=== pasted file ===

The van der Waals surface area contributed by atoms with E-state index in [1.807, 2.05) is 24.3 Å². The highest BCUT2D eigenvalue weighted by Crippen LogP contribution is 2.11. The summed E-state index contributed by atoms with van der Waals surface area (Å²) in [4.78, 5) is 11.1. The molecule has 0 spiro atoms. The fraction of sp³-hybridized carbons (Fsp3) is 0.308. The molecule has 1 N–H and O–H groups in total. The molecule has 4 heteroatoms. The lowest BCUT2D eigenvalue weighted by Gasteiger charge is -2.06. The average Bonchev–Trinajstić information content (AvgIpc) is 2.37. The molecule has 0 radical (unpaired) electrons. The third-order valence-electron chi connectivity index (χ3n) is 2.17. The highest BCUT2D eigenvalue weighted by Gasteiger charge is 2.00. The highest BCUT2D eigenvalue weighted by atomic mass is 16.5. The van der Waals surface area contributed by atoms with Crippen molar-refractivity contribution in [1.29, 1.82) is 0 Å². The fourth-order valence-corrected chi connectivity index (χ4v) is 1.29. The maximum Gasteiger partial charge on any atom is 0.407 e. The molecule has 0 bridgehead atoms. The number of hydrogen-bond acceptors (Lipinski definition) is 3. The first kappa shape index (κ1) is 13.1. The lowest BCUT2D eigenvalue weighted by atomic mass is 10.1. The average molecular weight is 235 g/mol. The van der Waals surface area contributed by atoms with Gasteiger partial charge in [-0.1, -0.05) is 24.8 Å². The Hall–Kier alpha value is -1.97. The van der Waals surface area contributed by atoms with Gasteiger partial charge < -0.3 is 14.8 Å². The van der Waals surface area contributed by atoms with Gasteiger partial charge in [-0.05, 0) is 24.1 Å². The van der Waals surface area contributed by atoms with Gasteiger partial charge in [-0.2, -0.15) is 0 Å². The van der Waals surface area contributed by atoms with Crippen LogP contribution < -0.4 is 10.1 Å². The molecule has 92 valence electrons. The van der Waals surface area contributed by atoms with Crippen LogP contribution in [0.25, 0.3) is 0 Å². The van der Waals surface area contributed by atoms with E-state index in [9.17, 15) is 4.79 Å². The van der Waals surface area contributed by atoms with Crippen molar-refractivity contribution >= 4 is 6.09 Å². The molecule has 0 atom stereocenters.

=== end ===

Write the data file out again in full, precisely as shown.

The van der Waals surface area contributed by atoms with E-state index in [1.807, 2.05) is 24.3 Å². The highest BCUT2D eigenvalue weighted by Crippen LogP contribution is 2.11. The summed E-state index contributed by atoms with van der Waals surface area (Å²) in [4.78, 5) is 11.1. The molecule has 0 spiro atoms. The fraction of sp³-hybridized carbons (Fsp3) is 0.308. The molecule has 1 N–H and O–H groups in total. The molecule has 4 heteroatoms. The lowest BCUT2D eigenvalue weighted by Gasteiger charge is -2.06. The average Bonchev–Trinajstić information content (AvgIpc) is 2.37. The molecule has 0 radical (unpaired) electrons. The third-order valence-electron chi connectivity index (χ3n) is 2.17. The highest BCUT2D eigenvalue weighted by Gasteiger charge is 2.00. The highest BCUT2D eigenvalue weighted by atomic mass is 16.5. The van der Waals surface area contributed by atoms with Crippen molar-refractivity contribution in [1.29, 1.82) is 0 Å². The fourth-order valence-corrected chi connectivity index (χ4v) is 1.29. The maximum Gasteiger partial charge on any atom is 0.407 e. The molecule has 0 bridgehead atoms. The number of hydrogen-bond acceptors (Lipinski definition) is 3. The first kappa shape index (κ1) is 13.1. The lowest BCUT2D eigenvalue weighted by atomic mass is 10.1. The average molecular weight is 235 g/mol. The van der Waals surface area contributed by atoms with Gasteiger partial charge in [-0.1, -0.05) is 24.8 Å². The Hall–Kier alpha value is -1.97. The van der Waals surface area contributed by atoms with Gasteiger partial charge < -0.3 is 14.8 Å². The van der Waals surface area contributed by atoms with Gasteiger partial charge in [-0.05, 0) is 24.1 Å². The van der Waals surface area contributed by atoms with Gasteiger partial charge in [-0.2, -0.15) is 0 Å². The van der Waals surface area contributed by atoms with Crippen LogP contribution < -0.4 is 10.1 Å². The molecule has 92 valence electrons. The van der Waals surface area contributed by atoms with Crippen LogP contribution in [0.25, 0.3) is 0 Å². The van der Waals surface area contributed by atoms with E-state index in [9.17, 15) is 4.79 Å². The van der Waals surface area contributed by atoms with Crippen molar-refractivity contribution >= 4 is 6.09 Å². The molecule has 0 atom stereocenters.